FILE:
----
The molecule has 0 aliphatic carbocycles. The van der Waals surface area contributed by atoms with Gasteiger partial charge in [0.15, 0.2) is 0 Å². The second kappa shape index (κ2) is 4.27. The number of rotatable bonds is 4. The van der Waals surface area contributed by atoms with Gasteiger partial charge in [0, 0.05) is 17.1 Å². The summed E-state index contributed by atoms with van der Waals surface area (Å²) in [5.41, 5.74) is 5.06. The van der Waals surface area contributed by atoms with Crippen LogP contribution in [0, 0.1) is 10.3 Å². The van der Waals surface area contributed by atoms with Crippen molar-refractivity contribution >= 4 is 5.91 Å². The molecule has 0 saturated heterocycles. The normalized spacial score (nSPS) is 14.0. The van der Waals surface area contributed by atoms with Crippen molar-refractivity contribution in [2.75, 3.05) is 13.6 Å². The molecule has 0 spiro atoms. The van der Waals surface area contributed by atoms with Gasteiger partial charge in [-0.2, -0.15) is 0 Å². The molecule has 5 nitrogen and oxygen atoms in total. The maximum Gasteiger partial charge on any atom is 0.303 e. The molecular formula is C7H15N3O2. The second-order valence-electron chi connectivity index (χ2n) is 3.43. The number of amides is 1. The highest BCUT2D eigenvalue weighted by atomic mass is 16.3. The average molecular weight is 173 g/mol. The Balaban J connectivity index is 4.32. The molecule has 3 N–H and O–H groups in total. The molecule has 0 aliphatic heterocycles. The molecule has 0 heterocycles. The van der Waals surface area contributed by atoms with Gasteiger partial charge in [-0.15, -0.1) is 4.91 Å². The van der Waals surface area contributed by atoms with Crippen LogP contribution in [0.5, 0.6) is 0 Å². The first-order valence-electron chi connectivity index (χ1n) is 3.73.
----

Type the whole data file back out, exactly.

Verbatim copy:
The molecule has 0 aliphatic carbocycles. The van der Waals surface area contributed by atoms with Gasteiger partial charge in [0.15, 0.2) is 0 Å². The second kappa shape index (κ2) is 4.27. The number of rotatable bonds is 4. The van der Waals surface area contributed by atoms with Gasteiger partial charge in [0, 0.05) is 17.1 Å². The summed E-state index contributed by atoms with van der Waals surface area (Å²) in [5.41, 5.74) is 5.06. The van der Waals surface area contributed by atoms with Crippen LogP contribution in [0, 0.1) is 10.3 Å². The van der Waals surface area contributed by atoms with Crippen molar-refractivity contribution >= 4 is 5.91 Å². The molecule has 0 saturated heterocycles. The normalized spacial score (nSPS) is 14.0. The van der Waals surface area contributed by atoms with Crippen molar-refractivity contribution in [2.75, 3.05) is 13.6 Å². The molecule has 0 spiro atoms. The van der Waals surface area contributed by atoms with Gasteiger partial charge in [-0.2, -0.15) is 0 Å². The molecule has 5 nitrogen and oxygen atoms in total. The maximum Gasteiger partial charge on any atom is 0.303 e. The molecular formula is C7H15N3O2. The second-order valence-electron chi connectivity index (χ2n) is 3.43. The number of amides is 1. The highest BCUT2D eigenvalue weighted by atomic mass is 16.3. The average molecular weight is 173 g/mol. The Balaban J connectivity index is 4.32. The molecule has 3 N–H and O–H groups in total. The molecule has 0 aliphatic heterocycles. The molecule has 0 heterocycles. The van der Waals surface area contributed by atoms with Gasteiger partial charge in [-0.15, -0.1) is 4.91 Å². The van der Waals surface area contributed by atoms with Crippen LogP contribution in [0.5, 0.6) is 0 Å². The first-order valence-electron chi connectivity index (χ1n) is 3.73.